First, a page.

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The Standard American Diet is SAD, Indeed

If there is one thing most of us can agree on, it is that our food system is broken and that we desperately need some changes. An alarming percentage of people in the U.S. are obese and overweight, yet some kids still go to bed hungry. The food our current system produces has given us the Standard American Diet, which is appropriately referred to using the acronym “SAD.” 

The impact our food system is having on our health is SAD. The impact it is having on our society is SAD. And the impact it is having on our environment is SAD. 

The way we produce food in the U.S. isn’t doing anyone any favors, aside from the big corporations that stand to profit from selling us nutrient-devoid, calorie-dense, addictive foods that are cheap to produce. 

This is why the fine folks over at the U.S. Department of Agriculture (USDA) are putting their money where their mouth is (well, it’s OUR money as taxpayers). The USDA recently announced a $1 billion investment to support farmers, ranchers, and forest landowners in implementing climate-smart conservation practices.

This sounds like great news! If we can start by propping up the hard-working people producing our foods responsibly, we could start building momentum towards tangible, positive change in our food system.

But unfortunately, this is where the good news ends. The recipients of this federal funding initiative were recently announced, and one of the projects that was denied funding under the USDA Climate Smart Commodity Grant was an initiative proposed by our friends over at White Oak Pastures. 

Bloated bureaucracies like the USDA will always take care of their donors over farms that could actually affect the Standard American Diet in a positive way

White Oak Pastures is a regenerative ranch in Georgia that sells delicious, nutrient-dense, and responsibly raised meats. For years, the ranchers at White Oaks have been grazing their grass-fed sheep on large solar panel fields in collaboration with a local energy company. The pilot program has been incredibly successful, offering a solution for the energy company that needs to keep the solar panel fields grazed down while providing plenty of natural forage for sheep that would eventually turn into nutritious, grass-fed meat.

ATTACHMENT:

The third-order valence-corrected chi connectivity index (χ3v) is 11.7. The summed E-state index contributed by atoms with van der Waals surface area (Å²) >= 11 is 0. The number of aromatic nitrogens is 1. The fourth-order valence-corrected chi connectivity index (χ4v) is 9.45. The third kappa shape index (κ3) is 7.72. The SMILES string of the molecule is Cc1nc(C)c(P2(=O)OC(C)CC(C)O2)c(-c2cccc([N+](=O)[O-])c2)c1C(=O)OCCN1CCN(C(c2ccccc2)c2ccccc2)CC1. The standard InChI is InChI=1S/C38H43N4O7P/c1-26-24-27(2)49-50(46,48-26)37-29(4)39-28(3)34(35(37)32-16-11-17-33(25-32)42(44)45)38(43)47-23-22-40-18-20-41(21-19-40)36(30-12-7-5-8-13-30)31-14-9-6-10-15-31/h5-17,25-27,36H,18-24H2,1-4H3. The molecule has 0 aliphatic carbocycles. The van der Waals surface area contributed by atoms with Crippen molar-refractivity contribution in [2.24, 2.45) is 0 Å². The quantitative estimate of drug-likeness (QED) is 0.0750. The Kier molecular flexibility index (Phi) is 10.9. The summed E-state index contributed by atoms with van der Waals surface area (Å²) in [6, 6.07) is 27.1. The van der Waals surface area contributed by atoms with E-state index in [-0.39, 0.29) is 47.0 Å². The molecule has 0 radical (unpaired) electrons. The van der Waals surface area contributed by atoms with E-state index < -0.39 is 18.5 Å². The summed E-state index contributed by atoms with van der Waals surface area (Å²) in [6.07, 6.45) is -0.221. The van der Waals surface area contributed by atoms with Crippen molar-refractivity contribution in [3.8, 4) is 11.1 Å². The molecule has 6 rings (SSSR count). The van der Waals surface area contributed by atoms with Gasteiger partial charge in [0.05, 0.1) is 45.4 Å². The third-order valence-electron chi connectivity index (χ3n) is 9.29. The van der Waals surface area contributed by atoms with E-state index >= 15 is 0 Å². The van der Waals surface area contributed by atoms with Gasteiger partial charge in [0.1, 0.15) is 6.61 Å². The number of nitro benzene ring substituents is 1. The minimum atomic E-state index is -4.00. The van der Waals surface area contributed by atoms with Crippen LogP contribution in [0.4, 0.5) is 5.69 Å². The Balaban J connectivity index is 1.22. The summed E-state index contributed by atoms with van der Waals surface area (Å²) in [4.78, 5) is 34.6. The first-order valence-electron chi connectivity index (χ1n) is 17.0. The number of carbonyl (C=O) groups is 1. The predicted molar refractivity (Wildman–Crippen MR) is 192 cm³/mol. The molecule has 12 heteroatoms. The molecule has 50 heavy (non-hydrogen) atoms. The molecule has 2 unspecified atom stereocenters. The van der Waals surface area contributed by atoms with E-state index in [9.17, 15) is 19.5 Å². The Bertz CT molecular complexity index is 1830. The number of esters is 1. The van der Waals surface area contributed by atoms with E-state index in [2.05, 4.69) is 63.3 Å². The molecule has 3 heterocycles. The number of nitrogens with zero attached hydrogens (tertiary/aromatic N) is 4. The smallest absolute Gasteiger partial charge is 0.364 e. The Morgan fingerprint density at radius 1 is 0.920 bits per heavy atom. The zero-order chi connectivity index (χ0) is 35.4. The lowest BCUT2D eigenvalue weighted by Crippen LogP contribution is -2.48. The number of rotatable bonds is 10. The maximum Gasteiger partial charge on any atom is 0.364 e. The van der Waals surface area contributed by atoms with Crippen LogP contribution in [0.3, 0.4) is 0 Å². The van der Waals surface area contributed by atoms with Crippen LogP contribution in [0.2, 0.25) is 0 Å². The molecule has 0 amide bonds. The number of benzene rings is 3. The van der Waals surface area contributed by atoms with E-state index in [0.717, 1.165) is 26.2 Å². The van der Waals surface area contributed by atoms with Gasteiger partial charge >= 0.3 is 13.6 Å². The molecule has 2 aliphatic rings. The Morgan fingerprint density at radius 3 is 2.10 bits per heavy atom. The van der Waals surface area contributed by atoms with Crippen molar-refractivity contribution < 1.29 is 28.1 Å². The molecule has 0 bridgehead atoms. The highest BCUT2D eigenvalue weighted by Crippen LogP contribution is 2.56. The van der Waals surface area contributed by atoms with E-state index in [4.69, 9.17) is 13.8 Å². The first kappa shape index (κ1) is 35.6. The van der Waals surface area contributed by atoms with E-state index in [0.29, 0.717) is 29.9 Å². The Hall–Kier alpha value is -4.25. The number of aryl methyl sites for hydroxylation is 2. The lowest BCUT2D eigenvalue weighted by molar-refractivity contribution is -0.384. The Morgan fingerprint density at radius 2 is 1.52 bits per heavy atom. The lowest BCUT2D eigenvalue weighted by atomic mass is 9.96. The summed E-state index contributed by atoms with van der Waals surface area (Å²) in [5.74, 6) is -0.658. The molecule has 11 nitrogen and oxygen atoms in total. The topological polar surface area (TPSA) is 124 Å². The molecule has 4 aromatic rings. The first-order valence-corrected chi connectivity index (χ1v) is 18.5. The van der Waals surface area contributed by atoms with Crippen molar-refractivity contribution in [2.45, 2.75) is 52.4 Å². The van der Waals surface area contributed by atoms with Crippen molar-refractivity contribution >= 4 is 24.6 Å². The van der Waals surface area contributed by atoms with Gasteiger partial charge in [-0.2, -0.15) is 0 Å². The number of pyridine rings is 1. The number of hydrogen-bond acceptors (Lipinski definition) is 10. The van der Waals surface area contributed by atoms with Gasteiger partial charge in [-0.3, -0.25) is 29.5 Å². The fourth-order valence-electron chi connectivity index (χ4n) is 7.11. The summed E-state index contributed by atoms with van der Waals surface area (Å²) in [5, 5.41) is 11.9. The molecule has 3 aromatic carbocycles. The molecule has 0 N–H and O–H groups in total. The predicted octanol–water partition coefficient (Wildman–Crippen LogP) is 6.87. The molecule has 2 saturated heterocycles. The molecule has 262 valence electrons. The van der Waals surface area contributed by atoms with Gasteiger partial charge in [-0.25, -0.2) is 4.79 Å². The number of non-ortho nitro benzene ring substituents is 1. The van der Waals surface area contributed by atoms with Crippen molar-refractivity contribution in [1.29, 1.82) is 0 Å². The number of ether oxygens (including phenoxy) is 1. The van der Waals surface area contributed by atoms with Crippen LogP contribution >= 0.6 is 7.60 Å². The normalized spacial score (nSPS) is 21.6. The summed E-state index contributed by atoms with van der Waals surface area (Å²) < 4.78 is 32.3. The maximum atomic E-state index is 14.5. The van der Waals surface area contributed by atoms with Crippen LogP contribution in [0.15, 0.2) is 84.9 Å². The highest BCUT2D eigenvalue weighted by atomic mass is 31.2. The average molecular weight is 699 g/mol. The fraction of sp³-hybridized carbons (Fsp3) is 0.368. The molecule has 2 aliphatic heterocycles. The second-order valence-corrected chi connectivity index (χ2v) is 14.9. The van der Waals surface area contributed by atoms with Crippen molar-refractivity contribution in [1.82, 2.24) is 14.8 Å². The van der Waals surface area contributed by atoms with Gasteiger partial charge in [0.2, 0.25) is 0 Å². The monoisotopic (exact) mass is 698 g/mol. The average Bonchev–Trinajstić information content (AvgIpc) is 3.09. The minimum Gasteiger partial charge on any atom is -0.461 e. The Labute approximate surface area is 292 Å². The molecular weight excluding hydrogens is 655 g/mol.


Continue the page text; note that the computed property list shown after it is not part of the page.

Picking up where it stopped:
White Oak Pastures applied for federal funding so that they could expand this practice and teach other farmers how to do it. It seemed like a win-win for energy companies and farmers that need access to land without having to come up with a huge cash outlay. 

Their funding application was denied. Now, you would think that perhaps there were just too many other great projects in the running, and our friends at White Oak Pastures simply didn’t make the cut but unfortunately, that is not the case. If you look at the list of approved projects under this federal funding initiative, you’ll see names like Coca-Cola, PepsiCo, Cargill, Nestle, and even big box store brands like Target and Walmart. 

Why do companies like Target and Walmart need millions of dollars in federal funding? How will that improve our food system?!

The key takeaway? If you agree that our food system is broken and that change is badly needed, don’t worry. Your tax dollars are hard at work helping the people at Target, Coca-Cola, and Walmart to figure it out. 

I’m sure they have our health and the health of our planet in mind when using that money.

**The Daily Tonic is a two to five minute read sharing science backed health news and tips, all while getting you to crack a smile or even lol on occasion. Click HERE to sign up today!**

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